2016: Advances in Marine Biology
https://www.readbyqxmd.com/read/27770981/marine-mammals-in-the-mediterranean-sea-an-overview
#14
G Notarbartolo di Sciara
Despite being a small part of the world's oceans, the Mediterranean Sea hosts a diverse marine mammal fauna, with a total of 28 different species known to occur, or to have occurred, in the region. Species currently recognised as regular in the Mediterranean-the Mediterranean monk seal (Monachus monachus) and 11 cetaceans (fin whale, Balaenoptera physalus; sperm whale, Physeter macrocephalus; Cuvier's beaked whale, Ziphius cavirostris; short-beaked common dolphin, Delphinus delphis; long-finned pilot whale, Globicephala melas; Risso's dolphin, Grampus griseus; killer whale, Orcinus orca; striped dolphin, Stenella coeruleoalba; rough-toothed dolphin, Steno bredanensis; common bottlenose dolphin, Tursiops truncatus; harbour porpoise, Phocoena phocoena relicta) have adapted well to the region's environmental conditions, but their coexistence with humans is problematic...
2016: Advances in Marine Biology
https://www.readbyqxmd.com/read/27573053/preface
#15
EDITORIAL
Barbara E Curry
No abstract text is available yet for this article.
2016: Advances in Marine Biology
https://www.readbyqxmd.com/read/27573052/bioenergetics-trophic-ecology-and-niche-separation-of-tunas
#16
R J Olson, J W Young, F Ménard, M Potier, V Allain, N Goñi, J M Logan, F Galván-Magaña
Tunas are highly specialized predators that have evolved numerous adaptations for a lifestyle that requires large amounts of energy consumption. Here we review our understanding of the bioenergetics and feeding dynamics of tunas on a global scale, with an emphasis on yellowfin, bigeye, skipjack, albacore, and Atlantic bluefin tunas. Food consumption balances bioenergetics expenditures for respiration, growth (including gonad production), specific dynamic action, egestion, and excretion. Tunas feed across the micronekton and some large zooplankton...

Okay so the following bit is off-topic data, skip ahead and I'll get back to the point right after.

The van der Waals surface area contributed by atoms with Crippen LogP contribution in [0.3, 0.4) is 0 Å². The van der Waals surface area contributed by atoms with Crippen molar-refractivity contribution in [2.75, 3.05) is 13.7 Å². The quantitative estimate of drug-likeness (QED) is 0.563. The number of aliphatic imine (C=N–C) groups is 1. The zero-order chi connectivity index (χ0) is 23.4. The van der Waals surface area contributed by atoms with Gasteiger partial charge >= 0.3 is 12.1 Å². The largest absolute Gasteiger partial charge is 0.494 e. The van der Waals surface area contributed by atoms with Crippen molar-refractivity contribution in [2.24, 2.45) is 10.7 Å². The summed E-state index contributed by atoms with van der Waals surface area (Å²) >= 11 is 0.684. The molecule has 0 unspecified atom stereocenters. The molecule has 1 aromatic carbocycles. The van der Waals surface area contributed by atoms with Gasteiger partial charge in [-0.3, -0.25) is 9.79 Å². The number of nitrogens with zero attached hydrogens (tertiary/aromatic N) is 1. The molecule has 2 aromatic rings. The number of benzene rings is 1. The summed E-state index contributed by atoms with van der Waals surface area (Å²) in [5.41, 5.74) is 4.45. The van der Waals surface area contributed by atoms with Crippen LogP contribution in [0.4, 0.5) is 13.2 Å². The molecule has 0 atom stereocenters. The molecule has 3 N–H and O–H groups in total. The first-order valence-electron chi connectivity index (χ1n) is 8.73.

2016: Advances in Marine Biology
https://www.readbyqxmd.com/read/27573051/fish-ecology-and-evolution-in-the-world-s-oxygen-minimum-zones-and-implications-of-ocean-deoxygenation
#17
N D Gallo, L A Levin
Oxygen minimum zones (OMZs) and oxygen limited zones (OLZs) are important oceanographic features in the Pacific, Atlantic, and Indian Ocean, and are characterized by hypoxic conditions that are physiologically challenging for demersal fish. Thickness, depth of the upper boundary, minimum oxygen levels, local temperatures, and diurnal, seasonal, and interannual oxycline variability differ regionally, with the thickest and shallowest OMZs occurring in the subtropics and tropics. Although most fish are not hypoxia-tolerant, at least 77 demersal fish species from 16 orders have evolved physiological, behavioural, and morphological adaptations that allow them to live under the severely hypoxic, hypercapnic, and at times sulphidic conditions found in OMZs...
2016: Advances in Marine Biology
https://www.readbyqxmd.com/read/27573050/acclimatization-and-adaptive-capacity-of-marine-species-in-a-changing-ocean
#18
S A Foo, M Byrne
To persist in an ocean changing in temperature, pH and other stressors related to climate change, many marine species will likely need to acclimatize or adapt to avoid extinction. If marine populations possess adequate genetic variation in tolerance to climate change stressors, species might be able to adapt to environmental change. Marine climate change research is moving away from single life stage studies where individuals are directly placed into projected scenarios ('future shock' approach), to focus on the adaptive potential of populations in an ocean that will gradually change over coming decades...
2016: Advances in Marine Biology
https://www.readbyqxmd.com/read/27573049/decadal-scale-forecasting-of-climate-drivers-for-marine-applications
#19
J Salinger, A J Hobday, R J Matear, T J O'Kane, J S Risbey, P Dunstan, J P Eveson, E A Fulton, M Feng, É E Plagányi, E S Poloczanska, A G Marshall, P A Thompson
Climate influences marine ecosystems on a range of time scales, from weather-scale (days) through to climate-scale (hundreds of years). Understanding of interannual to decadal climate variability and impacts on marine industries has received less attention. Predictability up to 10 years ahead may come from large-scale climate modes in the ocean that can persist over these time scales. In Australia the key drivers of climate variability affecting the marine environment are the Southern Annular Mode, the Indian Ocean Dipole, the El Niño/Southern Oscillation, and the Interdecadal Pacific Oscillation, each has phases that are associated with different ocean circulation patterns and regional environmental variables...
2016: Advances in Marine Biology
https://www.readbyqxmd.com/read/26790896/humpback-dolphins-sousa-spp-current-status-and-conservation-part-2-preface
#20
EDITORIAL
Thomas A Jefferson, Barbara E Curry
No abstract text is available yet for this article.
2016: Advances in Marine Biology